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Organic food was once considered a niche category for health nuts and hippies, but today it’s a routine choice for millions of Americans. For years after the passage of the Organic Food Production Act of 1990, which established national organic standards, consumers had to look for organic products at food cooperatives and farmers’ markets. Today, more than half of sales of organic products are made in conventional grocery chains, club stores and supermarkets; Walmart, Costco, Kroger, Target, and Safeway are the top five organic retailers.

Surveys show that 82 percent of Americans buy organic food and availability has improved. So why are overall organic sales only six percent of all food sold in the United States? And since organic farming has many benefits, including soil and water conservation and reducing the use of synthetic chemicals, can its share grow?

One problem is the price. On average, organic food costs 20 percent more than conventionally produced food. Even hardcore organic buyers like me sometimes get around it because of the cost.

Some shoppers on a budget may restrict their organic purchases to foods of particular concern to them, such as fruits and vegetables. Organic products contain much less pesticide residue than conventionally grown versions.

Price matters, but let’s dig deeper. Increasing organic food market share will require larger quantities and more diverse organic products. This will require more organic farmers than the United States currently has.

There are about two million farms in the United States. Of these, only 16,585 are organic, or less than one percent. They occupy 5.5 million acres, which is a small fraction of all of America’s farmland. About two-thirds of farmland in the United States is used for growing animal feed and biofuel feedstocks like corn and soybeans, rather than for human consumption.

In my opinion, converting more farmland to organic food production should be a national goal. Organic farmers produce healthy food, promote healthy soils and protect watersheds. Ruminant animals like dairy cows, when raised organically, must graze pastures for at least 120 days each year, which reduces their methane emissions.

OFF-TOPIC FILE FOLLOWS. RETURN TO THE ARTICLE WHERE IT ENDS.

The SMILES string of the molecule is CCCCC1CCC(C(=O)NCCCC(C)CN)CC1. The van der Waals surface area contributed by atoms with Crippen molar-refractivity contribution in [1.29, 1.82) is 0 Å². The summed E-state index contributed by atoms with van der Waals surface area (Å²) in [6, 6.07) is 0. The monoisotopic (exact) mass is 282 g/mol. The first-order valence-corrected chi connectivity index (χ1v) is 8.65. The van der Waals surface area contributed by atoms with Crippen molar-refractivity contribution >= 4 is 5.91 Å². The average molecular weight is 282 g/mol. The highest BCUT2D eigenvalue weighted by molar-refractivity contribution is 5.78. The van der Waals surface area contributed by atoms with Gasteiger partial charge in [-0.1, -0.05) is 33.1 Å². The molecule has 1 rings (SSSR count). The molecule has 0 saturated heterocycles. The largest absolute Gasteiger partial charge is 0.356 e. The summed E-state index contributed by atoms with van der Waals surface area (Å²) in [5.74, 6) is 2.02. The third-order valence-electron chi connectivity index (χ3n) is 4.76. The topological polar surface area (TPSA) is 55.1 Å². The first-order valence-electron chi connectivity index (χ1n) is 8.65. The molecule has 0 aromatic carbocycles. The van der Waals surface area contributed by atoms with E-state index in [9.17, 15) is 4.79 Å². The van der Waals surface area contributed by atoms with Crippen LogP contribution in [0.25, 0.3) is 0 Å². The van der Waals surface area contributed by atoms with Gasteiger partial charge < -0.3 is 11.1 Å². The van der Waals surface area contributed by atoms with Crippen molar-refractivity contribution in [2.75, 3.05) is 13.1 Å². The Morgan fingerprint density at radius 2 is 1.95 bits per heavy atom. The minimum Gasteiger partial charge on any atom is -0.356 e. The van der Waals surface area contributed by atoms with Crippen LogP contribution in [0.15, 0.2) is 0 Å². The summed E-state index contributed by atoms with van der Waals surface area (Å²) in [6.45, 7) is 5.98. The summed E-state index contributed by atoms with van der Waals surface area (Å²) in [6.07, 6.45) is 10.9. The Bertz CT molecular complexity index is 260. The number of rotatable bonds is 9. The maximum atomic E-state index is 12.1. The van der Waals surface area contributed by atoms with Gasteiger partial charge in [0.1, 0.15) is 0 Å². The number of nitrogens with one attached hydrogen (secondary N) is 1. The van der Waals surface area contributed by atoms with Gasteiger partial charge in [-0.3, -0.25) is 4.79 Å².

The list of climatic and environmental benefits associated with organic is long. Organic farming uses 45 percent less energy than conventional production, mainly because it does not use nitrogen fertilizers. And it emits 40% less greenhouse gases because organic farmers rotate crops, use cover crops and compost, and eliminate fossil fuel-based inputs.

The vast majority of organic farms are small or medium in size, both in terms of gross turnover and area. Organic farmers are on average younger than conventional farmers.

Starting small makes sense for beginning farmers, and organic price premiums allow them to survive on smaller plots of land. But first they have to go through a difficult three-year transition period to clean up the land.

During this time, they are not eligible to label products as organic, but must follow organic standards, including renouncing the use of harmful chemicals and learning to manage ecosystem processes. This usually results in short-term drops in yield. Many farmers fail along the way.

The transition period is just one of the many challenges for organic farmers. More support from the federal government could help. In a recent report, Arizona State University’s Swette Center for Sustainable Food Systems, which I lead, identified actions the Biden administration can take within existing budgets and laws to fulfill the untapped promise of l ‘organic farming.

The USDA’s current aid to organic growers is paltry, especially given the billions of dollars the agency spends each year to support agriculture. Two-thirds of agricultural subsidies go to the richest 10 percent of farms.

Our report recommends spending six percent of USDA spending on supporting the organic sector, a figure that reflects its market share. As an example, in 2020, the agency spent approximately $ 55 million on research directly related to organic agriculture in its $ 3.6 billion research, education and economy mission area. . A six percent share of that budget would be $ 218 million to develop things like better ways to control pests using natural predators instead of chemical pesticides.

The higher price of organic food includes the costs associated with practices such as abandoning the use of harmful pesticides and improving animal welfare. A growing number of academics and food systems practitioners are calling for the use of a methodology called True Cost Accounting, which they believe reveals all the costs and benefits of food production.

According to an analysis by the Rockefeller Foundation, American consumers spend $ 1.1 trillion on food each year, but the real cost of that food is $ 3.2 trillion when all impacts such as water pollution and the health of agricultural workers are taken into account. I see organic as a good deal.

Kathleen Merrigan heads the Swette Center for Sustainable Food Systems at Arizona State University, which receives funding from the Organic Trade Association. She is co-director of a project on accidental chemical contamination of organic crops funded by the US Department of Agriculture.

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